Photos and text (c) Mark Hertzberg
The Hardy House is reflected in a mirror left curbside with other items being thrown away during restoration of the house:
Gene Szymczak, below, center, became the new steward of Frank Lloyd Wright’s Thomas P. Hardy House in Racine in September. The responsibility of owning the house, and enjoying the restoration process, sometimes includes discovery of unexpected repair challenges.
Szymczak inspected the house a few days after the purchase with Chris Sunderland, who would do much of the repair and restoration work.
Restoration began almost immediately when the chimney flashing was replaced
to stem leaking from the roof.
The roofers found charred beams, which were evidence of a previously undocumented fire.
A search of old records by the fire department produced a report of a chimney fire in May, 1932. It had been put out with one three-gallon fire extinguisher.
Hardwood floors were revealed for the first time in many years when carpeting was removed that first week, as well.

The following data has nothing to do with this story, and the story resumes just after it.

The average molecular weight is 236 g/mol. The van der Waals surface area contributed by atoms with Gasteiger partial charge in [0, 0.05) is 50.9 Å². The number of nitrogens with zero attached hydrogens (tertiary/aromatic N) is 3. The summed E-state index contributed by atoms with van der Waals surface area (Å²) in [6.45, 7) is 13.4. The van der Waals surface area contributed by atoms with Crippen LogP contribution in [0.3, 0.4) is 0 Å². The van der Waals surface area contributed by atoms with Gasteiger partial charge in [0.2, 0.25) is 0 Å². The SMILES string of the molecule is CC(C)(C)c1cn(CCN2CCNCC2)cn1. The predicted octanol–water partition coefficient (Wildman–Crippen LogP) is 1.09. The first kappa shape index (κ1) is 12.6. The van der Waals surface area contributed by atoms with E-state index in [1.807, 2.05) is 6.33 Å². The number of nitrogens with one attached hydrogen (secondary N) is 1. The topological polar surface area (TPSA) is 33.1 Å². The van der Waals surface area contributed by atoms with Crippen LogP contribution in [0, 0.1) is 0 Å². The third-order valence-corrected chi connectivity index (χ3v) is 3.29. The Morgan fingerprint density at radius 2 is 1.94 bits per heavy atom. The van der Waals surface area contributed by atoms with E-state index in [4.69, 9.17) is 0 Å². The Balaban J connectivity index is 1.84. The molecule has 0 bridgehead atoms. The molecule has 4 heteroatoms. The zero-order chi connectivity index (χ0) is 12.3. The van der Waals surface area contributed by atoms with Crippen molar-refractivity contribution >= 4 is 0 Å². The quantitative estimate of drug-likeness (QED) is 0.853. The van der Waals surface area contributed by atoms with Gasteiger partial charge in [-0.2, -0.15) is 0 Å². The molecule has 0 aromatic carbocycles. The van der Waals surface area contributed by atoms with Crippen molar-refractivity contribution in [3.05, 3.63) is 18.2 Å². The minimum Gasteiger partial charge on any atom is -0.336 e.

The previous owners of the house let the trees and bushes on the hill between the house and Lake Michigan grow wild to protect their privacy. Chain saws cleared the hill a month after Szymczak became the home’s steward.
The view from the living room balcony is now likely similar to what Hardy saw a century ago.
Below, Sunderland works in a basement crawl space to shore up the sagging floor of the servant’s bedroom above him. That room is on the south side of the dining room, opposite from the kitchen.
It had been suggested that the door from the kitchen leading to the basement be replaced because it seemed to be a newer laminated door…but the laminate came off, revealing what is evidently one of the original doors of the house.
The most visible exterior change, for people passing by on Main Street, is the removal of the bushes in front of the house. Work will continue through the winter, inside the house, out of sight of passers-by.